Inside Pope Francis’ Address to Congress

Pope Francis, the first pope to address a joint meeting of the United States Congress, called for dialogue, compassion and shared social responsibility.


“We know that no religion is immune from forms of individual delusion or ideological extremism. This means that we must be especially attentive to every type of fundamentalism, whether religious or of any other kind. A delicate balance is required to combat violence perpetrated in the name of a religion, an ideology or an economic system, while also safeguarding religious freedom, intellectual freedom and individual freedoms. But there is another temptation which we must especially guard against: the simplistic reductionism which sees only good or evil; or, if you will, the righteous and sinners.”


At a time when the atrocities committed by the Islamic State are being blamed on the religion of Islam, and politicians are saying that Muslims should be disqualified from being president, the pope is saying that such extremism can infect any faith. Most religion scholars would agree: It is not just Islam; Christianity, Judaism, Hinduism, Buddhism all have been co-opted by extremists who violate crimes in the name of their faith.


“It is important that today, as in the past, the voice of faith continue to be heard, for it is a voice of fraternity and love, which tries to bring out the best in each person and in each society.”


This a reference to the current conflicts over “religious freedom” in the United States. He does not make it explicit: He does not mention the county clerk who refused to sign gay marriage licenses or the Little Sisters of the Poor, who are suing over the contraception mandate. But he is using the same language that the United States bishops have been using to make the case that religious freedom is more than the freedom to worship in church or synagogue or mosque, and that any infringement on religion in the public sphere is a violation of the right to religious freedom.


“In recent centuries, millions of people came to this land to pursue their dream of building a future in freedom. We, the people of this continent, are not fearful of foreigners, because most of us were once foreigners. I say this to you as the son of immigrants, knowing that so many of you are also descended from immigrants.”


Francis is clearly reminding his audience that the United States is part of a larger whole — one America in the Americas, where immigration is a deeply rooted part of history. He offers guidance on how to respond to the world's latest migrant crisis, urging lawmakers to treat migrants “with the same passion and compassion with which we want to be treated."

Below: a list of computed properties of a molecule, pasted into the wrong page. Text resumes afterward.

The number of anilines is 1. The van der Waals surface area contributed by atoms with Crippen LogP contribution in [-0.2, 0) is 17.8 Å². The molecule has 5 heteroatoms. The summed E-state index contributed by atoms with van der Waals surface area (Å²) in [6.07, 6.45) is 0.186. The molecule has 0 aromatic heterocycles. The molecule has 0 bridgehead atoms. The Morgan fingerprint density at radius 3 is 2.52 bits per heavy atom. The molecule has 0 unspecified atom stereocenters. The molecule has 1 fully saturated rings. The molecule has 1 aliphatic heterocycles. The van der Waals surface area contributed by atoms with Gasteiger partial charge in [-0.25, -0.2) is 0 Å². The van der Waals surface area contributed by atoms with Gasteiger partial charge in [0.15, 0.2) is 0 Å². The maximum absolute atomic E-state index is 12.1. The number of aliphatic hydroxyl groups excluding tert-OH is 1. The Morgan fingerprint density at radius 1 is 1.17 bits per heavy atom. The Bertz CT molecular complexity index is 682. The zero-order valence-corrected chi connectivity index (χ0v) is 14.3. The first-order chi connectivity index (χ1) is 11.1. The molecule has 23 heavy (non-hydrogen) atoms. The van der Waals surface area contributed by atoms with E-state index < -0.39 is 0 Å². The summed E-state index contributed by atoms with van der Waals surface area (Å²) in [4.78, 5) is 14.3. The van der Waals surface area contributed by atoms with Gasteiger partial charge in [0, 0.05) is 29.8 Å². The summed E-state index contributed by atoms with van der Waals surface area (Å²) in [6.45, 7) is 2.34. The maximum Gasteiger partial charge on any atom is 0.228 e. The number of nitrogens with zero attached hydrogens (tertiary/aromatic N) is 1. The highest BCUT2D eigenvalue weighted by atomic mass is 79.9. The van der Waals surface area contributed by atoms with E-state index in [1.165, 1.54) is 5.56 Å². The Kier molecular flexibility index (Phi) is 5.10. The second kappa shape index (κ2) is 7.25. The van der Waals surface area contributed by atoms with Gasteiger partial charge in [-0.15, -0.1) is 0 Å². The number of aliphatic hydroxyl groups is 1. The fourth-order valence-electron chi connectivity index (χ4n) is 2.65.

“The Golden Rule also reminds us of our responsibility to protect and defend human life at every stage of its development. This conviction has led me, from the beginning of my ministry, to advocate at different levels for the global abolition of the death penalty. I am convinced that this way is the best, since every life is sacred, every human person is endowed with an inalienable dignity, and society can only benefit from the rehabilitation of those convicted of crimes. Recently my brother bishops here in the United States renewed their call for the abolition of the death penalty. Not only do I support them, but I also offer encouragement to all those who are convinced that a just and necessary punishment must never exclude the dimension of hope and the goal of rehabilitation.”


Francis talks of the “responsibility to protect and defend human life at every stage” but then instead of continuing on to talk about the need to end abortion, he pivots to the death penalty.


“It goes without saying that part of this great effort is the creation and distribution of wealth. The right use of natural resources, the proper application of technology and the harnessing of the spirit of enterprise are essential elements of an economy which seeks to be modern, inclusive and sustainable.”


Francis' blunt critique of the excesses of capitalism have brought him some criticism in the United States. Earlier in year, he famously compared the excesses of capitalism as "dung" of the devil. He was much more understated in Congress but he didn't shy away from raising the issue. He praised business as “a noble vocation” and hailed the progress already made to end poverty. But he also noted that the fight against poverty “must be fought constantly.”


“In Laudato Si’, I call for a courageous and responsible effort to ‘redirect our steps’ (ibid., 61), and to avert the most serious effects of the environmental deterioration caused by human activity. I am convinced that we can make a difference and I have no doubt that the United States – and this Congress – have an important role to play. Now is the time for courageous actions and strategies ...”


Francis explicitly cites "human activity" — a line directed toward skeptics who question the established science that human activity contributes to climate change. He calls for investments in technology and research institutions to offer solutions, an idea in keeping with that of some moderate Republicans, who have acknowledged the reality of human-caused climate change.


“When countries which have been at odds resume the path of dialogue – a dialogue which may have been interrupted for the most legitimate of reasons – new opportunities open up for all. This has required, and requires, courage and daring, which is not the same as irresponsibility. A good political leader is one who, with the interests of all in mind, seizes the moment in a spirit of openness and pragmatism.”


This seems to be a reference to the recent rapprochement between Cuba and the United States, which Francis helped broker. It's a compliment for President Obama more than Congress, which may not be appreciated by Republican lawmakers.